But Randolph, as all our righteous leaders, from Harriet Tubman and Frederick Douglass to Fannie Lou Hamer and Min. Malcolm X and others wanted us to know that we are our own liberators, and the source of our own salvation. Thus, he taught us these lessons on labor, freedom, justice and struggle. He tells us  we need to realize that “the salvation of a race, nation or class must come from within.” Moreover, he says all gains are born of righteous and relentless struggle “You must seize the goods, yours by right and you must be organized to do it,” he advises us. In the simplest and yet powerful language, he says to us that in the predatory capitalist and White supremacist context, we must wrest our freedom, justice and all that is appropriated from us through strength and struggle. Therefore, he says in such a context, “if you can’t take anything, you won’t get anything, and if you can’t hold anything, you won’t keep anything.” In a word, he says in his classic statement, “Freedom is never granted, it’s won. Justice is never given; it’s extracted” And again, the freedom that is won and the justice that is extracted is through organization of the masses and righteous and relentless struggle for radical, broad and deep-rooted change.

We need to build a new society, he stated, not just a social democratic society, but also a racial democratic society that concerns itself with the equitable and particular needs of Black people and the most vulnerable among us. For he says, “A community is democratic only when the humblest and weakest person can enjoy the high civil, economic and social rights that the biggest and most powerful possess.” And again, we must wage righteous and relentless struggle to achieve this condition. For this condition of freedom, equality and democracy is not the gift of gods. It is the task of men,” human beings, men and women who are “brave, honest and determined.”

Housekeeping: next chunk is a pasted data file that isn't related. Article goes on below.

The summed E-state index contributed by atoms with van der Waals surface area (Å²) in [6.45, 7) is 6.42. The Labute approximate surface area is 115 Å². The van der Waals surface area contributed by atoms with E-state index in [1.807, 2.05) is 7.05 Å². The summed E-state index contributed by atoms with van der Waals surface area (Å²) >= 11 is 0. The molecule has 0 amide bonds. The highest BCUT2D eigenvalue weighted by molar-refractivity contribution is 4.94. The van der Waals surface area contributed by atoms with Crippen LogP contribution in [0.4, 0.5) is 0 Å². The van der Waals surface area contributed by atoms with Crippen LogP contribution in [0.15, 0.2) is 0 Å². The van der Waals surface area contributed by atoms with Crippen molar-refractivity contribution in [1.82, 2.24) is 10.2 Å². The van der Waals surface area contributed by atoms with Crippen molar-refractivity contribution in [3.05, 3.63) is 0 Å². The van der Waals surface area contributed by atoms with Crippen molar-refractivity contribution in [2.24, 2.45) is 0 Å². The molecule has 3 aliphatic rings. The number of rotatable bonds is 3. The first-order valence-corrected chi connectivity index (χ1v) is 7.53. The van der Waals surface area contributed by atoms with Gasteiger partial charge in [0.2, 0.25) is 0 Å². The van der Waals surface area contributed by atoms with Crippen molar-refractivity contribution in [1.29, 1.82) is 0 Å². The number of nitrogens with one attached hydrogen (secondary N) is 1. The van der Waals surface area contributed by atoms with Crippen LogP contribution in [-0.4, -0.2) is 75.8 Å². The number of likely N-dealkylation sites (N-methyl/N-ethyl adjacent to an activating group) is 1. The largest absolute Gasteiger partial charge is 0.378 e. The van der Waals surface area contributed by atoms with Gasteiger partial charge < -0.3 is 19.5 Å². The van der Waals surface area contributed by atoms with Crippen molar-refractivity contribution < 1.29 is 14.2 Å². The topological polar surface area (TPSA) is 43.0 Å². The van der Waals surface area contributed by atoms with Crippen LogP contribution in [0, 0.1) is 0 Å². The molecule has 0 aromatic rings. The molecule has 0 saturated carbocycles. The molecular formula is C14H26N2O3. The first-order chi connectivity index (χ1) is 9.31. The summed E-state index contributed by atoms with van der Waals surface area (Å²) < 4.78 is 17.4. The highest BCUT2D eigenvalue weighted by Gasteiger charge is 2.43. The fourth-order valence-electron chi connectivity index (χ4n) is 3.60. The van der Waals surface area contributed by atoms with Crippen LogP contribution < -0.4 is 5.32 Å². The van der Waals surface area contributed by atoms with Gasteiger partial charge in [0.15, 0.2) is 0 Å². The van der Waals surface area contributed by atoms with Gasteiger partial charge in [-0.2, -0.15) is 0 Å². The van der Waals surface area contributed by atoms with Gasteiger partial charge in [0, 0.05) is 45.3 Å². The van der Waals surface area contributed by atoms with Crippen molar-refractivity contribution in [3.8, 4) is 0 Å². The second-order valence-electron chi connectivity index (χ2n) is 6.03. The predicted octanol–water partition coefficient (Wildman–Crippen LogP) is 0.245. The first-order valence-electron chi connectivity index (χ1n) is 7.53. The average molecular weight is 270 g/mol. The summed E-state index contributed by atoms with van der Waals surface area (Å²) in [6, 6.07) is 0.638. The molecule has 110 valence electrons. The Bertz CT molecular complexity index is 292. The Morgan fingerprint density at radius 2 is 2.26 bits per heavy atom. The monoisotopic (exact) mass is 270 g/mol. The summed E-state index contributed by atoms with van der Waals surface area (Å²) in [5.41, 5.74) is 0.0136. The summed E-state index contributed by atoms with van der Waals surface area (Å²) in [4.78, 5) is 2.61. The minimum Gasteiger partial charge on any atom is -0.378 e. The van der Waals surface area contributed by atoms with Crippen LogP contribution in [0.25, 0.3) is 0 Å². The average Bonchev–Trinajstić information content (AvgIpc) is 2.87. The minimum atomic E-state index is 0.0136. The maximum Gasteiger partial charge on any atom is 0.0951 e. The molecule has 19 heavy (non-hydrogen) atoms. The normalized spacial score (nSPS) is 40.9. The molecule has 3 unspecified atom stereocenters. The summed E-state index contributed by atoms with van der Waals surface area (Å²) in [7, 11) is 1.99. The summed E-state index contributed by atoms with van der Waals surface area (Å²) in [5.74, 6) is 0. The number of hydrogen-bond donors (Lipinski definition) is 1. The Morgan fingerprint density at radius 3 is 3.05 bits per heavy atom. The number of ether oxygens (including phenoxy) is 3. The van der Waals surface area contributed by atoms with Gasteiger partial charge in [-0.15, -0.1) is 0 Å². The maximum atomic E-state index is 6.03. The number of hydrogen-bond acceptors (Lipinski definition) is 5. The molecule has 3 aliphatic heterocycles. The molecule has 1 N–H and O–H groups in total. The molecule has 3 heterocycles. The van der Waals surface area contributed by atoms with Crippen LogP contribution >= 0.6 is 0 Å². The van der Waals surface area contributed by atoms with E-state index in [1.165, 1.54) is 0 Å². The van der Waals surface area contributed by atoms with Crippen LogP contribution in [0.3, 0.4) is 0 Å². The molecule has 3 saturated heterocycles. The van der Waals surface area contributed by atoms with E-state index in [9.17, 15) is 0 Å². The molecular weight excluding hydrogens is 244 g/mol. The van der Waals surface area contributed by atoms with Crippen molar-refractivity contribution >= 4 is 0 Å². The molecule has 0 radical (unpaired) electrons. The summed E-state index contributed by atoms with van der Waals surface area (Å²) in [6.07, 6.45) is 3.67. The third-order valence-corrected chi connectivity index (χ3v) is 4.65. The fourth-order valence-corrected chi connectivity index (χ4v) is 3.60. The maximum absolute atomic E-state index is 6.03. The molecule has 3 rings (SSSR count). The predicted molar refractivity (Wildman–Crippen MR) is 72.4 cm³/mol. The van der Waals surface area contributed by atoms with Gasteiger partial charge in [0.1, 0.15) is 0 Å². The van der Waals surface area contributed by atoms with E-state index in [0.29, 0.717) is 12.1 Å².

He tells us that we must not be dissuaded or diverted or delayed in our struggle “in the name of false peace” and deceptive promises of change, reform and reconciliation. For we know “the beneficiaries of a system cannot be expected to destroy it.” Indeed, they will call for patience and peace and we must in response raise the battle cry “no justice, no peace.” For they seek to “have social peace at the expense of social justice” and are more concerned with “easing racial tension than enforcing racial democracy” or racial justice.

Mr. Randolph, offering us a model and mirror of victorious consciousness, assures us that he had never experienced “a single day of hopelessness” in his work and struggle for freedom and justice and social and racial democracy.” He says, “I knew from the history of the labor movement, especially of the Black people that it was an undertaking of great trial; that live or die, I had to stick with it and we had to win.” And this recalls Hannibal’s statement to his soldiers after crossing the Alps to defeat Rome. He told them we must definitely win, for “if we lose, we are lost.” This is both a historical warning and current call to continue the struggle; keep the faith; hold the line; refuse to be defeated; and audaciously and outrageously dare to win.

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Dr. Maulana Karenga, Professor and Chair of Africana Studies, California State University-Long Beach; Executive Director, African American Cultural Center (Us); Creator of Kwanzaa; and author of Kwanzaa: A Celebration of Family, Community and Culture and Essays on Struggle: Position and Analysis, www.AfricanAmericanCulturalCenter-LA.org; www.OfficialKwanzaaWebsite.org;  www.MaulanaKarenga.org.

Categories: Dr. Maulana Karenga | Opinion